I’m over the moon to be sharing my review today as part of the blog tour for Death In The Stars by Frances Brody, A Kate Shackleton mystery. My thanks go to Piatkus Books for the copy in exchange for an honest and unbiased review.
Yorkshire, 1927. Eclipse fever grips the nation, and when beloved theatre star Selina Fellini approaches trusted sleuth Kate Shackleton to accompany her to a viewing party at Giggleswick School Chapel, Kate suspects an ulterior motive.
During the eclipse, Selina’s friend and co-star Billy Moffatt disappears and is later found dead in the chapel grounds. Kate can’t help but dig deeper and soon learns that two other members of the theatre troupe died in similarly mysterious circumstances in the past year. With the help of Jim Sykes and Mrs Sugden, Kate sets about investigating the deaths – and whether there is a murderer in the company.
When Selina’s elusive husband Jarrod, injured in the war and subject to violent mood swings, comes back on the scene, Kate begins to imagine something far deadlier at play, and wonders just who will be next to pay the ultimate price for fame . . .
After being introduced to Kate Shackleton in Death At The Seaside, book number eight I was super excited to hear she was back in a new mystery.
In Death in the Stars Kate is called upon to help theatre star Selina Fellini travel to Giggleswick school to view the upcoming eclipse. Selina has fears something terrible is going to happen and asks Kate to chaperone herself and colleague Billy Moffatt, very vague is Selina about the circumstances to her fears, Kate obliges but can’t help feeling there’s more to it than Selina is letting on.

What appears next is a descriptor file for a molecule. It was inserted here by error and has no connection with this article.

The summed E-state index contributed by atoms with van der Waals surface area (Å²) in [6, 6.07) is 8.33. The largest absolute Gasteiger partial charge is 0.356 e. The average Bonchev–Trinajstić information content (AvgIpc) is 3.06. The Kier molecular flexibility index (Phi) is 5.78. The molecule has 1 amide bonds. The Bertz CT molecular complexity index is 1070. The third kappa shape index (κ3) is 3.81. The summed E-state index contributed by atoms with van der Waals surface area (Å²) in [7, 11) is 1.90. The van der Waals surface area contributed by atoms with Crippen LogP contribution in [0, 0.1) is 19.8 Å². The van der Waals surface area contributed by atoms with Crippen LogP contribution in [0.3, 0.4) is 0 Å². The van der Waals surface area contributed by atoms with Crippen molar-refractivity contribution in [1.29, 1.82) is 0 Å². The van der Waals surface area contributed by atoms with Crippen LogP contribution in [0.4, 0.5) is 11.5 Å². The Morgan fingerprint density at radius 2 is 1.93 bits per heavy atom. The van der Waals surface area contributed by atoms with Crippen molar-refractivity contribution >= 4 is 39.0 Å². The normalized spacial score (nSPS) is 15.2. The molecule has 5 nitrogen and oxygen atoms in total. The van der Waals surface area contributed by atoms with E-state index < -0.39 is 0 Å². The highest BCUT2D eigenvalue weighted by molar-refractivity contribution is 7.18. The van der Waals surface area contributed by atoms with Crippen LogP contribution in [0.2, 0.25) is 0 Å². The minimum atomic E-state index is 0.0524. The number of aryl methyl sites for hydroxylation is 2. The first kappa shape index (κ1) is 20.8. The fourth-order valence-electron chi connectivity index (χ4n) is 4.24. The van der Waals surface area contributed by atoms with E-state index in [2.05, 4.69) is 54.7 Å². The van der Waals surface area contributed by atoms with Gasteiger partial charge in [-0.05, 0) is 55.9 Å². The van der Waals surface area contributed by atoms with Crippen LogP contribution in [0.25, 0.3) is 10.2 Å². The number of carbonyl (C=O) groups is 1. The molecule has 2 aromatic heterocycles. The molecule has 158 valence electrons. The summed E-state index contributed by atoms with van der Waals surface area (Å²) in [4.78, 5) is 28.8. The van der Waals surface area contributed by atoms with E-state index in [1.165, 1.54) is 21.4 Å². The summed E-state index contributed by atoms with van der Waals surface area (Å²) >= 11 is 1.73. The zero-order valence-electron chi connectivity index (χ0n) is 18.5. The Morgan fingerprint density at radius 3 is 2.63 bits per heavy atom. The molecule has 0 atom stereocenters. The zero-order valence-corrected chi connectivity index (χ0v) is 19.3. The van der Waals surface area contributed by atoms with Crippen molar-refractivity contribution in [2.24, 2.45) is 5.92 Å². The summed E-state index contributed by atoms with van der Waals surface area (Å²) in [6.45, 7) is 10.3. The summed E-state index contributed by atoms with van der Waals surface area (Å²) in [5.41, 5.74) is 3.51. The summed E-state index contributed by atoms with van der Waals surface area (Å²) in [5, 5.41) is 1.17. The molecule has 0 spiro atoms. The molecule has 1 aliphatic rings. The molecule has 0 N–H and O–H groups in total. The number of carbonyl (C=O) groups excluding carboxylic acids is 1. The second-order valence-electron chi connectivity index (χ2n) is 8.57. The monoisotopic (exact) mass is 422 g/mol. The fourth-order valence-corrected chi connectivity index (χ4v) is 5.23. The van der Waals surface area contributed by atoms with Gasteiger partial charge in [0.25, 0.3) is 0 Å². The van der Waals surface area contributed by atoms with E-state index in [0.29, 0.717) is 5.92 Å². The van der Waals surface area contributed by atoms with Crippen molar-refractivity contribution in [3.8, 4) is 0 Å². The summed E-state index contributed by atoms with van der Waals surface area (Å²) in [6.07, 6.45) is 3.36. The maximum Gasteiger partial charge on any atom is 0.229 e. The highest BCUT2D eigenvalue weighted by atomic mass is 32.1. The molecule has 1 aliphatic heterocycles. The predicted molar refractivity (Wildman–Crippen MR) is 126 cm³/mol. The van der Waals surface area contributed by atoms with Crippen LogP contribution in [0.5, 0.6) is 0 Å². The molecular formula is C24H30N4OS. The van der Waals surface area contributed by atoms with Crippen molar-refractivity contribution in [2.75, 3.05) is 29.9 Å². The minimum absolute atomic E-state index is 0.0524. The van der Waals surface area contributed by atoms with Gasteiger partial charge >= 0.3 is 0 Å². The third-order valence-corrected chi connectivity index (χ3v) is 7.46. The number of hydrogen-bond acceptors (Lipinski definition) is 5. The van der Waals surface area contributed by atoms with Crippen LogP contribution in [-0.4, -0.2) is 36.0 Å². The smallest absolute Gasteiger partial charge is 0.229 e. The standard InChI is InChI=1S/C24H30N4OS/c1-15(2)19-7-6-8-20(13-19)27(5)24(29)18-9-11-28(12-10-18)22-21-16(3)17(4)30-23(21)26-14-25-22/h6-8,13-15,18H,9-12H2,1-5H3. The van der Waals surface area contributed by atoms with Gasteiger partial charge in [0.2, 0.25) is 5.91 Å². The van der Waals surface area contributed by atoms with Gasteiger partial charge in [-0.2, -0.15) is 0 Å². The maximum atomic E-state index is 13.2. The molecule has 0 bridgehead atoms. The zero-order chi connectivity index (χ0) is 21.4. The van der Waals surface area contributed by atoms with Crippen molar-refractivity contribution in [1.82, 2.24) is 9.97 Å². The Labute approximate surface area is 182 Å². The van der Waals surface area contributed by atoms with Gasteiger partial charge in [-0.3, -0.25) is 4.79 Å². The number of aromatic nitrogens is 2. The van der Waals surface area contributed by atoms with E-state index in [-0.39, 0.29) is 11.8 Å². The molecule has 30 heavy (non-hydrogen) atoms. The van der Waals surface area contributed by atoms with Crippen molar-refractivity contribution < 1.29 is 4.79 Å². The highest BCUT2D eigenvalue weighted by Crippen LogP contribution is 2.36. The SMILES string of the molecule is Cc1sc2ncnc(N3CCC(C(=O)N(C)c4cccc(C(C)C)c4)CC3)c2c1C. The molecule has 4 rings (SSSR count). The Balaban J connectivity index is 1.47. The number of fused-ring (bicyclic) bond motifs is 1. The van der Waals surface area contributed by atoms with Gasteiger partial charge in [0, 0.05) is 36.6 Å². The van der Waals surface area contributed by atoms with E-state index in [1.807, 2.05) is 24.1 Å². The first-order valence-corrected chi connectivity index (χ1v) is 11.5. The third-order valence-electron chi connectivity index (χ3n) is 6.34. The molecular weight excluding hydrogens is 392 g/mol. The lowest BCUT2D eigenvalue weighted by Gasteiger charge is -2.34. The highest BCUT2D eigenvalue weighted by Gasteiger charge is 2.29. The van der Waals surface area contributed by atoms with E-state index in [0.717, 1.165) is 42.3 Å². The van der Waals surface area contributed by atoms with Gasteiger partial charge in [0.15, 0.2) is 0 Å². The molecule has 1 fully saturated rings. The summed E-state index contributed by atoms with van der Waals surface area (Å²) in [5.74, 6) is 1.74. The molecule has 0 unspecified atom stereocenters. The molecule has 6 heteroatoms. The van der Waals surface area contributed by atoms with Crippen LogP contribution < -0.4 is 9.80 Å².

As soon I picked up Death in the Stars I was transported back to 1927, Frances Brody really has a way of making the reader feel like they are travelling alongside Kate in her stories. Kate Shackleton is a wonderful character, a widower and former nurse, she’s a very easily likeable lady. Alongside her house keeper Mrs Sugden and former policeman Jim Sykes they make a good team of investigators.
Filled with wonderful characters, Death in the Stars brings these characters to life and really gives you a sense of theatre life back in the 1920’s. Selina’s fears seem to be real though when it is revealed that two of her colleagues deaths may not have just been accidental and the list of suspects is long, each character could have a motive and as the story unfolds I couldn’t guess who it could be, it really is a mystery and wonderful one at that.
With each page I became more and more engrossed in the story, there’s no gruesomeness but the danger is there and the sense of fear. I read this in two sittings, I was so intrigued and invested in the story that even when I wasn’t reading I was wondering how it would all unfold and when the culprit was revealed it wasn’t who I suspected although thinking back, all the clues had been there.
Death in the Stars is a brilliant story that I will be highly recommending and I’m really hoping this series will continue for a long time.
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